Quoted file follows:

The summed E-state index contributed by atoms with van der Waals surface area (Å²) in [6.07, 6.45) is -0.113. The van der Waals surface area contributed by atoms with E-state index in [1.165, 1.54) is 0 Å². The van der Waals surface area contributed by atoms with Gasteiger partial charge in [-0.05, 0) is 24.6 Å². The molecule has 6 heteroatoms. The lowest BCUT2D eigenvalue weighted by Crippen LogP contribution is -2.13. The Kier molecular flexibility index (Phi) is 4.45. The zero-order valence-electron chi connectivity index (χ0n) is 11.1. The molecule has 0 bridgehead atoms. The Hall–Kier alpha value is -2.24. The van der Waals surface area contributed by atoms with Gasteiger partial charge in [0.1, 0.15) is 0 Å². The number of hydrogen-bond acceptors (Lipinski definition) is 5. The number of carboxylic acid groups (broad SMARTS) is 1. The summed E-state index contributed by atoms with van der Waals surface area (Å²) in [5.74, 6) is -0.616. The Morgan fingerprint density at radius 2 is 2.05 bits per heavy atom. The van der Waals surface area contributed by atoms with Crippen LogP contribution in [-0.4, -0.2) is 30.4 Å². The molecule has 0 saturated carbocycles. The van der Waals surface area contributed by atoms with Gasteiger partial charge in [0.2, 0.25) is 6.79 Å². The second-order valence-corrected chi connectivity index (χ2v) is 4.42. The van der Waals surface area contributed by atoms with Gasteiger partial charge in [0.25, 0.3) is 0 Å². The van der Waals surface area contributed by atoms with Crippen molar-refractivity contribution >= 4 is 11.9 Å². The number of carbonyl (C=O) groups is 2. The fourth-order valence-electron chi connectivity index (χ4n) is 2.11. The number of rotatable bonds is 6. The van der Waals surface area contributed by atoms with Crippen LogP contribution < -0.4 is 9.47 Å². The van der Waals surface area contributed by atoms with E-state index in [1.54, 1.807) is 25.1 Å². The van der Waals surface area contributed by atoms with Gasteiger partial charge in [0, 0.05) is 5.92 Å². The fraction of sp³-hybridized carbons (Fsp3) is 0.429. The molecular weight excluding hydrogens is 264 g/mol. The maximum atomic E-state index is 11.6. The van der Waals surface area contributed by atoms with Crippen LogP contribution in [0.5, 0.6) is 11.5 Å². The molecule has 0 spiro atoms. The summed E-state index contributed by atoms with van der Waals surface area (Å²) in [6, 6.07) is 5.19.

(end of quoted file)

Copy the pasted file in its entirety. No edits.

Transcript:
The summed E-state index contributed by atoms with van der Waals surface area (Å²) in [6.07, 6.45) is -0.113. The van der Waals surface area contributed by atoms with E-state index in [1.165, 1.54) is 0 Å². The van der Waals surface area contributed by atoms with Gasteiger partial charge in [-0.05, 0) is 24.6 Å². The molecule has 6 heteroatoms. The lowest BCUT2D eigenvalue weighted by Crippen LogP contribution is -2.13. The Kier molecular flexibility index (Phi) is 4.45. The zero-order valence-electron chi connectivity index (χ0n) is 11.1. The molecule has 0 bridgehead atoms. The Hall–Kier alpha value is -2.24. The van der Waals surface area contributed by atoms with Gasteiger partial charge in [0.1, 0.15) is 0 Å². The number of hydrogen-bond acceptors (Lipinski definition) is 5. The number of carboxylic acid groups (broad SMARTS) is 1. The summed E-state index contributed by atoms with van der Waals surface area (Å²) in [5.74, 6) is -0.616. The Morgan fingerprint density at radius 2 is 2.05 bits per heavy atom. The van der Waals surface area contributed by atoms with Crippen LogP contribution in [-0.4, -0.2) is 30.4 Å². The molecule has 0 saturated carbocycles. The van der Waals surface area contributed by atoms with Gasteiger partial charge in [0.2, 0.25) is 6.79 Å². The second-order valence-corrected chi connectivity index (χ2v) is 4.42. The van der Waals surface area contributed by atoms with Gasteiger partial charge in [0.25, 0.3) is 0 Å². The van der Waals surface area contributed by atoms with Crippen molar-refractivity contribution >= 4 is 11.9 Å². The number of carbonyl (C=O) groups is 2. The fourth-order valence-electron chi connectivity index (χ4n) is 2.11. The number of rotatable bonds is 6. The van der Waals surface area contributed by atoms with Crippen LogP contribution < -0.4 is 9.47 Å². The van der Waals surface area contributed by atoms with E-state index in [1.54, 1.807) is 25.1 Å². The van der Waals surface area contributed by atoms with Gasteiger partial charge in [0, 0.05) is 5.92 Å². The fraction of sp³-hybridized carbons (Fsp3) is 0.429. The molecular weight excluding hydrogens is 264 g/mol. The maximum atomic E-state index is 11.6. The van der Waals surface area contributed by atoms with Crippen LogP contribution in [0.5, 0.6) is 11.5 Å². The molecule has 0 spiro atoms. The summed E-state index contributed by atoms with van der Waals surface area (Å²) in [6, 6.07) is 5.19.